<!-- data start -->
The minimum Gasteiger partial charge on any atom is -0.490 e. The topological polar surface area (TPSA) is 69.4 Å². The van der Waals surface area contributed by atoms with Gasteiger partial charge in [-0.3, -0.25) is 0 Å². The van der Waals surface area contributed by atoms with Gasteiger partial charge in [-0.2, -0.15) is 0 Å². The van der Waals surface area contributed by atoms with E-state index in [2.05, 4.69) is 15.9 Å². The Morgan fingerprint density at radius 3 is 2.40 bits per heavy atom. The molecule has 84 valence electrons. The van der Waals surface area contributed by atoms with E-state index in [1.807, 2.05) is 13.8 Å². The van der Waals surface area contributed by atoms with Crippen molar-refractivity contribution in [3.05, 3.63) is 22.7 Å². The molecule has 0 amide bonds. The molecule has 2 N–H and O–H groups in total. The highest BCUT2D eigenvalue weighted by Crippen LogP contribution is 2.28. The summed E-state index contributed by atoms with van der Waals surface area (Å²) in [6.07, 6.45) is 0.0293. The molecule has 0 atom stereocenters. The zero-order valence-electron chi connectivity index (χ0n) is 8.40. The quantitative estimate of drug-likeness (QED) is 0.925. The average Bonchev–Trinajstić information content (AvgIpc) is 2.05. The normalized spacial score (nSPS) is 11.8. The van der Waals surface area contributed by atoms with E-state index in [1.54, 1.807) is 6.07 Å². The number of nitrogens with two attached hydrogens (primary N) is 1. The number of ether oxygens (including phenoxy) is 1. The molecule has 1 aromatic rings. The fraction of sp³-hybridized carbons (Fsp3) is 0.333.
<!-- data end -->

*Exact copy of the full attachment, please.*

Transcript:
The minimum Gasteiger partial charge on any atom is -0.490 e. The topological polar surface area (TPSA) is 69.4 Å². The van der Waals surface area contributed by atoms with Gasteiger partial charge in [-0.3, -0.25) is 0 Å². The van der Waals surface area contributed by atoms with Gasteiger partial charge in [-0.2, -0.15) is 0 Å². The van der Waals surface area contributed by atoms with E-state index in [2.05, 4.69) is 15.9 Å². The Morgan fingerprint density at radius 3 is 2.40 bits per heavy atom. The molecule has 84 valence electrons. The van der Waals surface area contributed by atoms with E-state index in [1.807, 2.05) is 13.8 Å². The van der Waals surface area contributed by atoms with Crippen molar-refractivity contribution in [3.05, 3.63) is 22.7 Å². The molecule has 0 amide bonds. The molecule has 2 N–H and O–H groups in total. The highest BCUT2D eigenvalue weighted by Crippen LogP contribution is 2.28. The summed E-state index contributed by atoms with van der Waals surface area (Å²) in [6.07, 6.45) is 0.0293. The molecule has 0 atom stereocenters. The zero-order valence-electron chi connectivity index (χ0n) is 8.40. The quantitative estimate of drug-likeness (QED) is 0.925. The average Bonchev–Trinajstić information content (AvgIpc) is 2.05. The normalized spacial score (nSPS) is 11.8. The van der Waals surface area contributed by atoms with E-state index in [1.54, 1.807) is 6.07 Å². The number of nitrogens with two attached hydrogens (primary N) is 1. The number of ether oxygens (including phenoxy) is 1. The molecule has 1 aromatic rings. The fraction of sp³-hybridized carbons (Fsp3) is 0.333.